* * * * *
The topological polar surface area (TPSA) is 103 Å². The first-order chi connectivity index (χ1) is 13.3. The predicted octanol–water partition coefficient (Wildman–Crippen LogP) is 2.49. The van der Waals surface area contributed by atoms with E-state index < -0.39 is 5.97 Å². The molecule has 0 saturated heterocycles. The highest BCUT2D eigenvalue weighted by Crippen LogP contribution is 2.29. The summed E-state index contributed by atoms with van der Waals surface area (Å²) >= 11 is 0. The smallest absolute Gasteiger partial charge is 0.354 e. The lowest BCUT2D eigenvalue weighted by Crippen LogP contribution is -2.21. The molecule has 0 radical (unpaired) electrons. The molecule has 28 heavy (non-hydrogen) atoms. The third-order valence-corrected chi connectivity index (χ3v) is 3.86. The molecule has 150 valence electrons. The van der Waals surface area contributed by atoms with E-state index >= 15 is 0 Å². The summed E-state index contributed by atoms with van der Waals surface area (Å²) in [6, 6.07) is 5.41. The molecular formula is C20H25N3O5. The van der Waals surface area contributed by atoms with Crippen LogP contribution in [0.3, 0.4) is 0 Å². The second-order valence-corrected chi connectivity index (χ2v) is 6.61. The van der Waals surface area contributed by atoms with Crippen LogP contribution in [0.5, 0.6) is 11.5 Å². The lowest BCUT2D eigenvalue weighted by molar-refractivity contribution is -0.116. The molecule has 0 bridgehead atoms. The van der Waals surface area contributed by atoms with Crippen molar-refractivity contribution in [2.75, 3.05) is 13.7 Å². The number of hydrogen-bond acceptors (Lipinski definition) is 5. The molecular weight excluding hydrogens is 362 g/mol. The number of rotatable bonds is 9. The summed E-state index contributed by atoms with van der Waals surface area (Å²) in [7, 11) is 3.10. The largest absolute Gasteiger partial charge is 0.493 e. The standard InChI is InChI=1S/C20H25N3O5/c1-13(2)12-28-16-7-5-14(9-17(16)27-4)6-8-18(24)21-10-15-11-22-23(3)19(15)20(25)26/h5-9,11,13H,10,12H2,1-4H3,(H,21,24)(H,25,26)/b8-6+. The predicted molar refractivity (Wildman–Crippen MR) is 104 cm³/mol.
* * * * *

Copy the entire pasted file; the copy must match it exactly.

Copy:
The topological polar surface area (TPSA) is 103 Å². The first-order chi connectivity index (χ1) is 13.3. The predicted octanol–water partition coefficient (Wildman–Crippen LogP) is 2.49. The van der Waals surface area contributed by atoms with E-state index < -0.39 is 5.97 Å². The molecule has 0 saturated heterocycles. The highest BCUT2D eigenvalue weighted by Crippen LogP contribution is 2.29. The summed E-state index contributed by atoms with van der Waals surface area (Å²) >= 11 is 0. The smallest absolute Gasteiger partial charge is 0.354 e. The lowest BCUT2D eigenvalue weighted by Crippen LogP contribution is -2.21. The molecule has 0 radical (unpaired) electrons. The molecule has 28 heavy (non-hydrogen) atoms. The third-order valence-corrected chi connectivity index (χ3v) is 3.86. The molecule has 150 valence electrons. The van der Waals surface area contributed by atoms with E-state index >= 15 is 0 Å². The summed E-state index contributed by atoms with van der Waals surface area (Å²) in [6, 6.07) is 5.41. The molecular formula is C20H25N3O5. The van der Waals surface area contributed by atoms with Crippen LogP contribution in [0.3, 0.4) is 0 Å². The second-order valence-corrected chi connectivity index (χ2v) is 6.61. The van der Waals surface area contributed by atoms with Crippen LogP contribution in [0.5, 0.6) is 11.5 Å². The lowest BCUT2D eigenvalue weighted by molar-refractivity contribution is -0.116. The molecule has 0 bridgehead atoms. The van der Waals surface area contributed by atoms with Crippen molar-refractivity contribution in [2.75, 3.05) is 13.7 Å². The number of hydrogen-bond acceptors (Lipinski definition) is 5. The molecular weight excluding hydrogens is 362 g/mol. The number of rotatable bonds is 9. The summed E-state index contributed by atoms with van der Waals surface area (Å²) in [7, 11) is 3.10. The largest absolute Gasteiger partial charge is 0.493 e. The standard InChI is InChI=1S/C20H25N3O5/c1-13(2)12-28-16-7-5-14(9-17(16)27-4)6-8-18(24)21-10-15-11-22-23(3)19(15)20(25)26/h5-9,11,13H,10,12H2,1-4H3,(H,21,24)(H,25,26)/b8-6+. The predicted molar refractivity (Wildman–Crippen MR) is 104 cm³/mol.